Wednesday, July 20, 2011

Indiana Constitutional Debt Limit - How Do Taxing Units Fair?

I am not going to pretend to understand the mechanisms whereby taxing units get around the debt limit set by the Indiana State Constitution.  All I know is that when they want to, there appears to be a way.

I have put together the information as best I could tease it from the information sent to me by the Indiana Department of Local Government Finance and the individual taxing units.

I obviously previously missed a couple more taxing units, including the City of Lawrence.  I will continue to contact these units for their debt information and include it in the table below as well as in my previous post as I get it.

For the Indianapolis Sanitary Districts, I pulled together any bonds that mentioned sanitary.  (they are included in the City-County-H&H-CIB data in my last blog, but pulled out this time)

For the Indianapolis Redevelopment Commission (MDC), I pulled out any bonds that were being repaid from TIF revenues.  (they are included in the City-County-H&H-CIB data in my last blog, but pulled out this time)
I continue to put City and County and Health & Hospitals and CIB together, as H&H claims debt obviously owed by the CIB and the County claims debt obviously owed by H&H.
The debt limit is calculated by the DLGF as follows:  The total Assessed Value of the property that may be taxed by a unit is divided by 3 and that result is multiplied by 0.02 (2%).
With all that said, the taxing units that have less debt than allowed under the Indiana Constitution are noted with an asterisk (**).  Those whose debt numbers I still do not have are noted with a question mark (?).

UnitDebt Limit ($)Debt Reported ($)
IMCPL (Library)**221,605,951100,345,000
Indy Sanitary (Liquid + Solid)"subject to other debt limit"501,391,250
Redevelopment Commission of Indianapolis (MDC)212,373,890269,833,765
MSD Decatur Tnsp7,071,079159,641,968
Franklin Tnsp Comm School Corp11,416,011247,941,361
MSD Lawrence Tnsp29,675,510211,025,794
MSD Perry Tnsp20,627,717145,727,199
MSD Pike Tnsp30,686,22964,185,000
MSD Washington Tnsp33,007,22778,714,000
MSD Wayne Tnsp16,976,955283,699,131
Beech Grove City Sch Corp2,571,30950,110,205
Speedway City Sch Corp**3,844,042no debt
Center Township?29,000,062not reporting
Decatur Township**7,101,9872,093,938
Franklin Township**12,369,9471,193,525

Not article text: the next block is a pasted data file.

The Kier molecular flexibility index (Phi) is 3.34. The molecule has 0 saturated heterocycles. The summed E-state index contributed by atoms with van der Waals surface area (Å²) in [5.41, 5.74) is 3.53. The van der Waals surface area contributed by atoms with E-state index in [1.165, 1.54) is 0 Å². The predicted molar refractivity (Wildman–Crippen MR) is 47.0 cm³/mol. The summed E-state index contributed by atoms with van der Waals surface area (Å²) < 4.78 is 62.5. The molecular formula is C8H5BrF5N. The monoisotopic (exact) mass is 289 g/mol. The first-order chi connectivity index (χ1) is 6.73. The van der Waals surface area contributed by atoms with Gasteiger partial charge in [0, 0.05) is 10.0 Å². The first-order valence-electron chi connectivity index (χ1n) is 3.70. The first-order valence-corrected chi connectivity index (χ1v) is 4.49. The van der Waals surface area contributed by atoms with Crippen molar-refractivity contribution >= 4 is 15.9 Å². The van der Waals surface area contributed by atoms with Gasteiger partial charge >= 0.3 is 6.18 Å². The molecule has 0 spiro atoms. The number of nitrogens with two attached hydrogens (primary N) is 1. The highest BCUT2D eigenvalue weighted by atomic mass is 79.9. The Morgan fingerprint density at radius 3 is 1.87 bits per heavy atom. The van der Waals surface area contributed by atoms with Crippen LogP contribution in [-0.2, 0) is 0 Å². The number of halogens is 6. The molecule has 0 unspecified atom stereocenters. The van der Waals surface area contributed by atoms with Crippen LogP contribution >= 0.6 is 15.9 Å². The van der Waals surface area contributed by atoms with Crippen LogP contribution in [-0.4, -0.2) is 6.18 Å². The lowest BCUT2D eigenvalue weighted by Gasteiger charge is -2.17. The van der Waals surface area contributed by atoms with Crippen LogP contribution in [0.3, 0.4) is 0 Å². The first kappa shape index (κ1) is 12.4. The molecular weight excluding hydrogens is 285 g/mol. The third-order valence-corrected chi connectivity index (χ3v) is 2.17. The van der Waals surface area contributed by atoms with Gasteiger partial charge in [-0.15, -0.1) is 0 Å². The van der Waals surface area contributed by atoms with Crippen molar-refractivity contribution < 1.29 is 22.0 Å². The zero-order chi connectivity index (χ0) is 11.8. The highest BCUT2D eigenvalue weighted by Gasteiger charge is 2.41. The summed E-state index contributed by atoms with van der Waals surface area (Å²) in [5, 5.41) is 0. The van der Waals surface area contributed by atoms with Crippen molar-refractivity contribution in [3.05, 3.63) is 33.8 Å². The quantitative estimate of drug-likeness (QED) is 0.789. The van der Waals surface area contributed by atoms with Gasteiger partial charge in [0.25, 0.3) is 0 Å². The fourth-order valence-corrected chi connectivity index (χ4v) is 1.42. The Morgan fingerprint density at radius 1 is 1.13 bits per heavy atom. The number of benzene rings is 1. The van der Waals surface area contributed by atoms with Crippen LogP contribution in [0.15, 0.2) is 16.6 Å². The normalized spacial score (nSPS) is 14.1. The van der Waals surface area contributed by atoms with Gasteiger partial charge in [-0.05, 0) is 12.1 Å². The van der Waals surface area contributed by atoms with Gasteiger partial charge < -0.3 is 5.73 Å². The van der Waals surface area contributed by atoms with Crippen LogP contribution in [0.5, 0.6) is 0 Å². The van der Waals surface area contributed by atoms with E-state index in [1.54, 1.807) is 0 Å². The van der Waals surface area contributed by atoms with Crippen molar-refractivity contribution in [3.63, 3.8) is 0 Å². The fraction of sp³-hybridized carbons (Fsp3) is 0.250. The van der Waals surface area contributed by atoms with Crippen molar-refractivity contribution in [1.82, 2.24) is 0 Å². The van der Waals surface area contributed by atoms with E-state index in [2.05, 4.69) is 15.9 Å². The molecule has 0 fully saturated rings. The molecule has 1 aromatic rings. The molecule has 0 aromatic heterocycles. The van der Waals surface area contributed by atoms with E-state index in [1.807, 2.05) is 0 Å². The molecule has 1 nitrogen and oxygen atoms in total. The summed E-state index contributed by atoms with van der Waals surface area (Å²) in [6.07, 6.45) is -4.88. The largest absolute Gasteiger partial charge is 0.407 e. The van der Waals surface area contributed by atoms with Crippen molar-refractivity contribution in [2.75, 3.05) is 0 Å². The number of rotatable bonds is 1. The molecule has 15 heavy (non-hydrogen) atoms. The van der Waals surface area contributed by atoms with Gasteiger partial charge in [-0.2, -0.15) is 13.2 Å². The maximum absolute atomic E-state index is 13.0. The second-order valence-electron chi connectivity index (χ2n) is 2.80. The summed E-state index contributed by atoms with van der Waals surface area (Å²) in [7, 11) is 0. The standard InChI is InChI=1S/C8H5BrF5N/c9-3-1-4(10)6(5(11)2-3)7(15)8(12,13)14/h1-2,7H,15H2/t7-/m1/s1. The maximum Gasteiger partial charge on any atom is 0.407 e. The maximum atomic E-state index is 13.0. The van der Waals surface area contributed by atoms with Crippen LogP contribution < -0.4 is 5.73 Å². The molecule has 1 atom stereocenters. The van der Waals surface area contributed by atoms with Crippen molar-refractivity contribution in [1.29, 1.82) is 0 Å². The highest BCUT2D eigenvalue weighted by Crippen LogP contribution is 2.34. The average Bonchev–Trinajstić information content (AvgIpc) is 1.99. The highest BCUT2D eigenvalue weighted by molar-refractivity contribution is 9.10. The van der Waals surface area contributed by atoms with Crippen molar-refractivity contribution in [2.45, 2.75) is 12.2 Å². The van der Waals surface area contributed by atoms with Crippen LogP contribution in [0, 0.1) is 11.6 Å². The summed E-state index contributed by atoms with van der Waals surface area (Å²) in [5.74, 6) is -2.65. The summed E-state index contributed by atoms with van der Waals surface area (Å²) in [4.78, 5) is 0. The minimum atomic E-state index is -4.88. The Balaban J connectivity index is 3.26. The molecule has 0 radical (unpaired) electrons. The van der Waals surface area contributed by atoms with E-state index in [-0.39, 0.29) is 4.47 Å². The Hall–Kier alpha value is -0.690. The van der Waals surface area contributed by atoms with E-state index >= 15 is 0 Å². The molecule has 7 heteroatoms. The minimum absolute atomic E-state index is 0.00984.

Lawrence Township**32,019,8372,000,000
Perry Township**22,547,734no debt
Pike Township**31,369,419no debt
Warren Township**21,436,824no debt
Washington Township**46,090,982no debt
Wayne Township**26,084,511152,282
Speedway City Civil Town3,844,04274,451,630
Speedway City Public Library**3,844,042205,000
Homecroft Civil Town**150,724no debt
Rocky Ripple Civil Town**114,792no debt
Southport?301,696not reporting
Spring Hill Civil Town**71,049no debt
Lawrence Civil City?8,754,888not reporting
Lawrence City Redevelopment Commission?8,754,888not reporting
Beech Grove Civil City?2,746,786not reporting
Beech Grove Pubil Library**2,571,3091,923,950
Clermont Civil Town?336,605not reporting
Meridian Hills Civil Town?1,258,619not reporting
Warren Park Civil Town?274,211not reporting
Williams Creek Civil Town?501,155not reporting
Wynnedale Civil Town?88,673not reporting


Jon said...

Okay, we have city&county/H&H/CIB at 195% of their debt limit, the airport is 528% of their debt limit and the MDC is at 127% of their debt limit. Collectively those three taxing units are at 230% of their debt limit and yet we keep adding TIFs and more projects; North of South and Busch Stadium. How much of their budgets is now consumed by debt service? Part of Indianapolis's budget problem is the amount of dollars that we need to pay debt service costs. We have a finite amount of tax dollars available; more dollars spent on debt service mean less dollars that can be spent somewhere else.

Had Enough Indy? said...

Jon, you are right that debt service is a significant cost in the overall budget - just ask the school districts.

Over the longer time horizon, though, you have to look at more than just the required payment for a year. You also have to look at the long-term payment schedule for each of the bonds.

For instance the two largest bonds for the United TIF are coordinate in their payment schedules. So, for the one that is to retire in 2013, we are paying about $11.5 m per year now. The one that is to retire in 2017 has basically interest only payments of about $2.5 m per year through 2013, then baloons to $14 m per year after that.

So, it is the entire structure of the bonds that needs to be examined closely, since they have monkeyed with them.

They need to report to the public the total principle plus interest over the term of the bonds before they approve floating them. After all, we pay a hell of a lot of interest on these bonds. And, the longer you put off paying on the principle, the more interest you pay.